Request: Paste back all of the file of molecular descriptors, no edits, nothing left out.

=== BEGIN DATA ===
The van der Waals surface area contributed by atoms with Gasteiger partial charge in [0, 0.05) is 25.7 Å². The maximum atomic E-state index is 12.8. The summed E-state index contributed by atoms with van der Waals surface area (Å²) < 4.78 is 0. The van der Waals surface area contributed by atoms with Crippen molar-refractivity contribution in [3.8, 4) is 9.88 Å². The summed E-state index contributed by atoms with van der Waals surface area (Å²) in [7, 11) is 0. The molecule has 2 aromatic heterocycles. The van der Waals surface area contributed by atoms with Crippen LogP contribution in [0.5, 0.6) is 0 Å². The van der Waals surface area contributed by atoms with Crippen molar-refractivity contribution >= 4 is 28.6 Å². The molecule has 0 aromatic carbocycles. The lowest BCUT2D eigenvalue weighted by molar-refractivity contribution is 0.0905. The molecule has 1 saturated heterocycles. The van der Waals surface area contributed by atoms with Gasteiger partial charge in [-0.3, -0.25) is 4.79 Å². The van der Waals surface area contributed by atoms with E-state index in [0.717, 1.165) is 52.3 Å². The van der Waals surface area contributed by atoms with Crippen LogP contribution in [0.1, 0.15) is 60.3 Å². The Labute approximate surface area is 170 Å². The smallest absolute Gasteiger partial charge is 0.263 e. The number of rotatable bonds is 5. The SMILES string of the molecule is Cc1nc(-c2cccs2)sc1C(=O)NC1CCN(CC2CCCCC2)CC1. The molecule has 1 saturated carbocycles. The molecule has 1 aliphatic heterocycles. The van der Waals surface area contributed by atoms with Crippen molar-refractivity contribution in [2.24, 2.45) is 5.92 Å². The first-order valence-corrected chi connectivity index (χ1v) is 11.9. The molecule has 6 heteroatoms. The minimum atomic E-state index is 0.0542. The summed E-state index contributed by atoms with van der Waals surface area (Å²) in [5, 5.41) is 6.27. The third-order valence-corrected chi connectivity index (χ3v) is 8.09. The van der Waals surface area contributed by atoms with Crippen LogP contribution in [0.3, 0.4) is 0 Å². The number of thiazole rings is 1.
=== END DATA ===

The van der Waals surface area contributed by atoms with Gasteiger partial charge in [0, 0.05) is 25.7 Å². The maximum atomic E-state index is 12.8. The summed E-state index contributed by atoms with van der Waals surface area (Å²) < 4.78 is 0. The van der Waals surface area contributed by atoms with Crippen molar-refractivity contribution in [3.8, 4) is 9.88 Å². The summed E-state index contributed by atoms with van der Waals surface area (Å²) in [7, 11) is 0. The molecule has 2 aromatic heterocycles. The van der Waals surface area contributed by atoms with Crippen LogP contribution in [0.5, 0.6) is 0 Å². The van der Waals surface area contributed by atoms with Crippen molar-refractivity contribution >= 4 is 28.6 Å². The molecule has 0 aromatic carbocycles. The lowest BCUT2D eigenvalue weighted by molar-refractivity contribution is 0.0905. The molecule has 1 saturated heterocycles. The van der Waals surface area contributed by atoms with Gasteiger partial charge in [-0.3, -0.25) is 4.79 Å². The van der Waals surface area contributed by atoms with E-state index in [0.717, 1.165) is 52.3 Å². The van der Waals surface area contributed by atoms with Crippen LogP contribution in [0.1, 0.15) is 60.3 Å². The Labute approximate surface area is 170 Å². The smallest absolute Gasteiger partial charge is 0.263 e. The number of rotatable bonds is 5. The SMILES string of the molecule is Cc1nc(-c2cccs2)sc1C(=O)NC1CCN(CC2CCCCC2)CC1. The molecule has 1 saturated carbocycles. The molecule has 1 aliphatic heterocycles. The van der Waals surface area contributed by atoms with Crippen molar-refractivity contribution in [2.24, 2.45) is 5.92 Å². The first-order valence-corrected chi connectivity index (χ1v) is 11.9. The molecule has 6 heteroatoms. The minimum atomic E-state index is 0.0542. The summed E-state index contributed by atoms with van der Waals surface area (Å²) in [5, 5.41) is 6.27. The third-order valence-corrected chi connectivity index (χ3v) is 8.09. The van der Waals surface area contributed by atoms with Crippen LogP contribution in [0.3, 0.4) is 0 Å². The number of thiazole rings is 1.